Abbeychurch eBook

This eBook from the Gutenberg Project consists of approximately 274 pages of information about Abbeychurch.

‘I do not understand you, Lizzie,’ said Helen; ’unsuitable as what?  Patience, or building chimneys, or making pews?’

‘Patience is a virtue when she is not on a monument,’ said Elizabeth.

‘And neither pews nor chimneys can be unsuitable to a clergyman,’ said little Dora; ’there are four pews in the new church, and Papa built a chimney for the school.’

Everyone laughed, much to Dora’s surprise, and somewhat to Helen’s, and Elizabeth was forced to explain, for Dora’s edification, that what she intended by the speech in question, was only that it was unsuitable to a clergyman to leave no record behind him, but what had been intended to gratify his own love of luxury.

‘I am sorry I said anything about him,’ said she to Anne; ’it was scarcely right to laugh at him, especially before Dora; I am afraid she will never see the monument without thinking of the chimney.’

At this moment they arrived at the church, and all their attention was bestowed upon it.  It was built in the Early English style, and neither pains nor expense had been spared.  Anne, who had not been there since the wall had been four feet above the ground, was most eager to see it; and Elizabeth, who had watched it from day to day, was equally eager to see whether Anne would think of everything in it as she did herself.

As the door opened, a flood of golden light poured in upon the pure white stone Font, while the last beams of the evening sun were streaming through the western window, shining on the edges of the carved oak benches, and glancing upon the golden embroidery of the crimson velvet on the Altar, above which, the shadows on the groined roof of the semi-octagonal chancel were rapidly darkening, and the deep tints of the five narrow lancet windows within five arches, supported and connected by slender clustered shafts with capitals of richly carved foliage, were full of solemn richness when contrasted with the glittering gorgeous hues of the west window.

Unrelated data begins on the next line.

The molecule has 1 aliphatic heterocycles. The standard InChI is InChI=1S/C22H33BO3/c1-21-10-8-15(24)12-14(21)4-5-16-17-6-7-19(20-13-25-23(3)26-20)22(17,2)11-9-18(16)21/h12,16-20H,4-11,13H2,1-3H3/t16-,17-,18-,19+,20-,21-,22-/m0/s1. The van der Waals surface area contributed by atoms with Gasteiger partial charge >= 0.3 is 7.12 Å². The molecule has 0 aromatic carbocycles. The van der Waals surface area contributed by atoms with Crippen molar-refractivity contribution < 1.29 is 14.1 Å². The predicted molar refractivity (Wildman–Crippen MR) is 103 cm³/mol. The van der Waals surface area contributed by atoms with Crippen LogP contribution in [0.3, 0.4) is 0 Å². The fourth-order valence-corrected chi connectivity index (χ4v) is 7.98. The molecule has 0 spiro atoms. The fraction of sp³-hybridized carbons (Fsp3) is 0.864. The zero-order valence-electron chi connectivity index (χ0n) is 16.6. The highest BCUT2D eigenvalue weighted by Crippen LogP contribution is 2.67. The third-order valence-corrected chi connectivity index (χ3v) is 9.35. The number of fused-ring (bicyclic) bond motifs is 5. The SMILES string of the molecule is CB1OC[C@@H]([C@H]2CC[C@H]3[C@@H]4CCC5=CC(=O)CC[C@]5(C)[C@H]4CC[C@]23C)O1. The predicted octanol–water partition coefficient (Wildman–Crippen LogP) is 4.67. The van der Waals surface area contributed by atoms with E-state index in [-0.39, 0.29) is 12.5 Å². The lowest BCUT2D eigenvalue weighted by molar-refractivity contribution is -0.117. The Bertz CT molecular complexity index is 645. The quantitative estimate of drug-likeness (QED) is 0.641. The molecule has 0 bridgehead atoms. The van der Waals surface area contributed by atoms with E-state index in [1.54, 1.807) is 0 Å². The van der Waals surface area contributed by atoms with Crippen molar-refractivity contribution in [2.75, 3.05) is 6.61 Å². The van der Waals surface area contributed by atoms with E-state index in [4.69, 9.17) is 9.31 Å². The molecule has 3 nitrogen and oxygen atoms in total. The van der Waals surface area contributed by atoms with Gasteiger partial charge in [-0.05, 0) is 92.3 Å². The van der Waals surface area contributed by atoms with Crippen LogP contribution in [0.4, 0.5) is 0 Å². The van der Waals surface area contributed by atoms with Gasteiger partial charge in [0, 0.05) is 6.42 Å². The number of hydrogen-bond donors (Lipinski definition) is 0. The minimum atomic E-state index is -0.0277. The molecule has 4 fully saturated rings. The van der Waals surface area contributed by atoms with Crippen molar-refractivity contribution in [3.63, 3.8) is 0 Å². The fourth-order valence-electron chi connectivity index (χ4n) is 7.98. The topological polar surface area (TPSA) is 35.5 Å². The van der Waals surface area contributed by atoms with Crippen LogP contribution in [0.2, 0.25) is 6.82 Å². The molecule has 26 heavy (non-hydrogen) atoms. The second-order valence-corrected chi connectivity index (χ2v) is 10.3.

‘Oh!  Anne,’ whispered Elizabeth, as they stood together in the porch, giving a parting look before she closed the door, ’it is “all glorious within,” even now; and think what it will be to-morrow!’

Nothing more was said till they had left the churchyard, when Anne exclaimed, looking wistfully towards the railroad, ’Then there is but one chance of Rupert’s coming to-night.’

‘When the eight o’clock train comes in,’ said Katherine; ’it is that which is to bring the Hazlebys.’

‘I really think,’ said Helen, ’that the gas manufactory and the union poor-house grow more frightful every day.  I thought they looked worse than ever when I came home, and saw the contrast with Lincolnshire.  I hope the old and new towns will long be as different as they are now.’

‘I am afraid they hardly will,’ said Anne; ’the old town will soon begin to rival the new one.  You must already find new notions creeping into it.’

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Abbeychurch from Project Gutenberg. Public domain.
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